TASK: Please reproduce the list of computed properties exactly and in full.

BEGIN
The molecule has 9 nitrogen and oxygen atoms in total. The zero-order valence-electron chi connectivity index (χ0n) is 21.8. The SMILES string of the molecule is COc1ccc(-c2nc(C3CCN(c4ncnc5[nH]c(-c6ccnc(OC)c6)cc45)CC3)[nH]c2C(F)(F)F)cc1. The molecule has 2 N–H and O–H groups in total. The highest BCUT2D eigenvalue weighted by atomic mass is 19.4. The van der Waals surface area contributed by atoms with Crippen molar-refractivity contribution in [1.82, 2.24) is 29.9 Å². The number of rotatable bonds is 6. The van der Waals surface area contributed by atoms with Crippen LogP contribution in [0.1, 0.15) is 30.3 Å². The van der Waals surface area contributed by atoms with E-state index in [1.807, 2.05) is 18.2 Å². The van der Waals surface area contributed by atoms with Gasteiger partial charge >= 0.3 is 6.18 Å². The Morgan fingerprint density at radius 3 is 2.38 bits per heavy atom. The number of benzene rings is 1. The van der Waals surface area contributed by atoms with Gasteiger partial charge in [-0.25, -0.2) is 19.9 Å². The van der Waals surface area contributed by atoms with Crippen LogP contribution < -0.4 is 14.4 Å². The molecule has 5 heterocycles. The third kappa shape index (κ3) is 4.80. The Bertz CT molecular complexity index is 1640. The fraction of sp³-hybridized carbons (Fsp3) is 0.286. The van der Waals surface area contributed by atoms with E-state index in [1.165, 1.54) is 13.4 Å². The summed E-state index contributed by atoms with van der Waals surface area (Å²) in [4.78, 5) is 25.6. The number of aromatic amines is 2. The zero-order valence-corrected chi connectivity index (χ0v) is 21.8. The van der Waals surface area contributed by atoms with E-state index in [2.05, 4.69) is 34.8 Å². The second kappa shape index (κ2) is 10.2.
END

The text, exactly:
The molecule has 9 nitrogen and oxygen atoms in total. The zero-order valence-electron chi connectivity index (χ0n) is 21.8. The SMILES string of the molecule is COc1ccc(-c2nc(C3CCN(c4ncnc5[nH]c(-c6ccnc(OC)c6)cc45)CC3)[nH]c2C(F)(F)F)cc1. The molecule has 2 N–H and O–H groups in total. The highest BCUT2D eigenvalue weighted by atomic mass is 19.4. The van der Waals surface area contributed by atoms with Crippen molar-refractivity contribution in [1.82, 2.24) is 29.9 Å². The number of rotatable bonds is 6. The van der Waals surface area contributed by atoms with Crippen LogP contribution in [0.1, 0.15) is 30.3 Å². The van der Waals surface area contributed by atoms with E-state index in [1.807, 2.05) is 18.2 Å². The van der Waals surface area contributed by atoms with Gasteiger partial charge >= 0.3 is 6.18 Å². The Morgan fingerprint density at radius 3 is 2.38 bits per heavy atom. The number of benzene rings is 1. The van der Waals surface area contributed by atoms with Gasteiger partial charge in [-0.25, -0.2) is 19.9 Å². The van der Waals surface area contributed by atoms with Crippen LogP contribution < -0.4 is 14.4 Å². The molecule has 5 heterocycles. The third kappa shape index (κ3) is 4.80. The Bertz CT molecular complexity index is 1640. The fraction of sp³-hybridized carbons (Fsp3) is 0.286. The van der Waals surface area contributed by atoms with E-state index in [1.165, 1.54) is 13.4 Å². The summed E-state index contributed by atoms with van der Waals surface area (Å²) in [4.78, 5) is 25.6. The number of aromatic amines is 2. The zero-order valence-corrected chi connectivity index (χ0v) is 21.8. The van der Waals surface area contributed by atoms with E-state index in [2.05, 4.69) is 34.8 Å². The second kappa shape index (κ2) is 10.2.